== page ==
Motor company looks for alternative to retrenchments, but union says 200 may go
General Motors South Africa, one of Nelson Mandela Bay’s biggest employers, is on the verge of shedding jobs as a weakened economy has knocked the car giant and placed the motor industry under significant pressure.
The company has confirmed that it is in talks with its staff and unions and will be offering severance packages if no other solutions are found.
The news comes amid a national jobs bloodbath, with Statistics SA having said on Friday that the formal economy had lost 67 000 jobs in the second quarter – up from 15 000 jobs lost in the first quarter.
Union Numsa is to hold a meeting with its members today to discuss what the company has already put on the table.
Numsa general secretary Irvin Jim said GMSA planned to shed up to 200 jobs.
But the company would not confirm this figure.
Jim said if the negotiations deadlocked, the workers would down tools.
“We will be meeting with our members at GMSA’s Struandale plant at 11am [today],” he said.
“We have also been in contact with GM to arrange meetings with them.
“Depending on the outcome of these meetings, and the feeling among our members, we might not have a choice but to respond with strike action.”
Jim said the company was offering employees voluntary severance packages that had never been approved by the union.
Employees with fewer than 10 years’ service were being offered two weeks’ salary for every year with the company – a package that needed to be greatly improved before it could be accepted, he said.
“With the packages currently on offer, these workers will join the ranks of the unemployed and be impoverished within three months,” Jim said.
GMSA corporate communications manager Gishma Johnson confirmed that severance packages would be offered to employees if no other solution was found.
However, she would not give details of the packages.
“The economic weakness in sub-Saharan Africa markets has led to a decline in new vehicle volumes in these markets, including South Africa,” she said.
“As a result, we have no other option but to revise our production schedule.”
“We are therefore working with stakeholders to consider all alternatives, with voluntary separation and early retirement being preferred options to minimise the imour business and on our employees.”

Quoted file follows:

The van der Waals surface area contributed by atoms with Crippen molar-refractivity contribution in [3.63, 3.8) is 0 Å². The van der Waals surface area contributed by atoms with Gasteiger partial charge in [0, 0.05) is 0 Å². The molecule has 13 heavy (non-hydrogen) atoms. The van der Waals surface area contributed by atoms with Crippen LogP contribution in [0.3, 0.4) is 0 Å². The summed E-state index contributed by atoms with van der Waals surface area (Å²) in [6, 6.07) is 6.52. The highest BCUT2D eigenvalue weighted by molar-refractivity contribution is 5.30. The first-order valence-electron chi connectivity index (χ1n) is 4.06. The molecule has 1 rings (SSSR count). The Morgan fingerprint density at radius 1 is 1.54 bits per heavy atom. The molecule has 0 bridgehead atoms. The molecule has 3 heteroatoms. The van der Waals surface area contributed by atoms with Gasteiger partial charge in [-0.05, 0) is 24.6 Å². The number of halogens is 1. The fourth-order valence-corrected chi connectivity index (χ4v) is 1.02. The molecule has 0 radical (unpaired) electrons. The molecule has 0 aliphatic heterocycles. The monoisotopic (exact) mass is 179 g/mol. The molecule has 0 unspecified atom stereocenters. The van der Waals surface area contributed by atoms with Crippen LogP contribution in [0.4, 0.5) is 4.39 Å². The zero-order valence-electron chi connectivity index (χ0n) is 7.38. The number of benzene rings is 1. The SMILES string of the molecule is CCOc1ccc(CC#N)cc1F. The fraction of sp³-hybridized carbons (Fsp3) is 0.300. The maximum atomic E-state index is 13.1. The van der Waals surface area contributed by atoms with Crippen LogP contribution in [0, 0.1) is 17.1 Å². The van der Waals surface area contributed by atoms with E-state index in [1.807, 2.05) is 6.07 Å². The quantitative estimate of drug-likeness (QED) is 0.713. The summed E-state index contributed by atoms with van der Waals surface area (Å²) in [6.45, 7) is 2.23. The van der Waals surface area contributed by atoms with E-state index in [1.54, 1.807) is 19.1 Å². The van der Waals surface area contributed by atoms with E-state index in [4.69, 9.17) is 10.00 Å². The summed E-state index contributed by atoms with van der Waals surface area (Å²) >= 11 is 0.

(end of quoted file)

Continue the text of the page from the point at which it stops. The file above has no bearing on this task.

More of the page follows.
Jim also attributed the potential job losses to plans to shut a production line.
The company said last year that it planned to stop the production of its Chevrolet products in Port Elizabeth.
GM said at the time it intended to concentrate all of its manufacturing resources at the Struandale assembly plant in the city on the Isuzu one-ton bakkie.
Johnson did not respond to questions about a planned shutdown of the production line.
The growing financial pressure on GMSA is in line with the latest new vehicle sales statistics released last month, which showed a strong decline in domestic vehicle sales, as well as in exports, compared to the same period last year.
According to the National Association of Automobile Manufacturers of SA (Naamsa), the new car market last month showed a decline of 14.4% compared to September last year.
GMSA said alternatives to retrenchments were being explored.
But Jim said none of the alternatives f ro m the union had been considered.
“We expect to be at loggerheads with GMSA come next week,” he said.
“We have made a number of suggestions that would save jobs, or preserve some jobs until the industry strengthens again, but they seem to be ignoring these proposals.”
One proposal was a “training layoff scheme” that would offer employees training in more than one field, giving them the opportunity to move to different departments within the plant if jobs were cut in their departments.
“This way, the company could retain people until the sector strengthens again, meaning they would not have to go looking for new employees when things start improving,” Jim said.